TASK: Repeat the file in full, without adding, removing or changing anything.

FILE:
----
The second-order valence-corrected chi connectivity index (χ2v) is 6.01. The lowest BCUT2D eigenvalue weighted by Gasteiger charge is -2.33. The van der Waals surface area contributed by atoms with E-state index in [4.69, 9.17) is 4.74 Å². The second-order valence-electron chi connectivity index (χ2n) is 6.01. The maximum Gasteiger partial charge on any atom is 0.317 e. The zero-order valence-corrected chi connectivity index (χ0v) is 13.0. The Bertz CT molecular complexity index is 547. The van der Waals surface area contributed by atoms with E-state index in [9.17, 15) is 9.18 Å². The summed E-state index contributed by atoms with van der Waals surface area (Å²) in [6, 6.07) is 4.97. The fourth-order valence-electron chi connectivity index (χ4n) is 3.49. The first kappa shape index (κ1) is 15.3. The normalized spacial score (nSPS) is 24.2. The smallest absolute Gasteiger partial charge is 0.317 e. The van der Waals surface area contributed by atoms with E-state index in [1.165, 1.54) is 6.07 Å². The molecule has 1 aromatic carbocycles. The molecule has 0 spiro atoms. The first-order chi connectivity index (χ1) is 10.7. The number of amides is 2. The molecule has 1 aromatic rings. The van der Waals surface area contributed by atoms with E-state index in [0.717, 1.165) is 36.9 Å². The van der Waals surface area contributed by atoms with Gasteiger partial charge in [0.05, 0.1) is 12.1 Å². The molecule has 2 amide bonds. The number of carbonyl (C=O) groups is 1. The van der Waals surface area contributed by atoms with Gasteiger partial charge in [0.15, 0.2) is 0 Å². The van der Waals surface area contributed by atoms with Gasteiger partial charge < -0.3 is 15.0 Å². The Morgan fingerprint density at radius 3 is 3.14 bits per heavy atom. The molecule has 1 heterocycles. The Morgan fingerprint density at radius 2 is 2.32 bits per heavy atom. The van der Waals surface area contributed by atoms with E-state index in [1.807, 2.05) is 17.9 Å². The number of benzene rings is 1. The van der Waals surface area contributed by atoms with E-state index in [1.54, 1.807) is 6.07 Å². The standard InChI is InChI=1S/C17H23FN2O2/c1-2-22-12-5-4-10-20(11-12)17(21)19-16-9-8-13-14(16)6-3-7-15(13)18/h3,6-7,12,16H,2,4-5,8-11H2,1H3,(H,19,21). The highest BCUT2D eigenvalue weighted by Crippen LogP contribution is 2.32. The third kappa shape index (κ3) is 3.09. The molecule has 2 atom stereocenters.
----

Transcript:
The second-order valence-corrected chi connectivity index (χ2v) is 6.01. The lowest BCUT2D eigenvalue weighted by Gasteiger charge is -2.33. The van der Waals surface area contributed by atoms with E-state index in [4.69, 9.17) is 4.74 Å². The second-order valence-electron chi connectivity index (χ2n) is 6.01. The maximum Gasteiger partial charge on any atom is 0.317 e. The zero-order valence-corrected chi connectivity index (χ0v) is 13.0. The Bertz CT molecular complexity index is 547. The van der Waals surface area contributed by atoms with E-state index in [9.17, 15) is 9.18 Å². The summed E-state index contributed by atoms with van der Waals surface area (Å²) in [6, 6.07) is 4.97. The fourth-order valence-electron chi connectivity index (χ4n) is 3.49. The first kappa shape index (κ1) is 15.3. The normalized spacial score (nSPS) is 24.2. The smallest absolute Gasteiger partial charge is 0.317 e. The van der Waals surface area contributed by atoms with E-state index in [1.165, 1.54) is 6.07 Å². The molecule has 1 aromatic carbocycles. The molecule has 0 spiro atoms. The first-order chi connectivity index (χ1) is 10.7. The number of amides is 2. The molecule has 1 aromatic rings. The van der Waals surface area contributed by atoms with E-state index in [0.717, 1.165) is 36.9 Å². The van der Waals surface area contributed by atoms with Gasteiger partial charge in [0.05, 0.1) is 12.1 Å². The molecule has 2 amide bonds. The number of carbonyl (C=O) groups is 1. The van der Waals surface area contributed by atoms with Gasteiger partial charge in [0.15, 0.2) is 0 Å². The van der Waals surface area contributed by atoms with Gasteiger partial charge < -0.3 is 15.0 Å². The Morgan fingerprint density at radius 3 is 3.14 bits per heavy atom. The molecule has 1 heterocycles. The Morgan fingerprint density at radius 2 is 2.32 bits per heavy atom. The van der Waals surface area contributed by atoms with E-state index in [1.807, 2.05) is 17.9 Å². The number of benzene rings is 1. The van der Waals surface area contributed by atoms with E-state index in [1.54, 1.807) is 6.07 Å². The standard InChI is InChI=1S/C17H23FN2O2/c1-2-22-12-5-4-10-20(11-12)17(21)19-16-9-8-13-14(16)6-3-7-15(13)18/h3,6-7,12,16H,2,4-5,8-11H2,1H3,(H,19,21). The highest BCUT2D eigenvalue weighted by Crippen LogP contribution is 2.32. The third kappa shape index (κ3) is 3.09. The molecule has 2 atom stereocenters.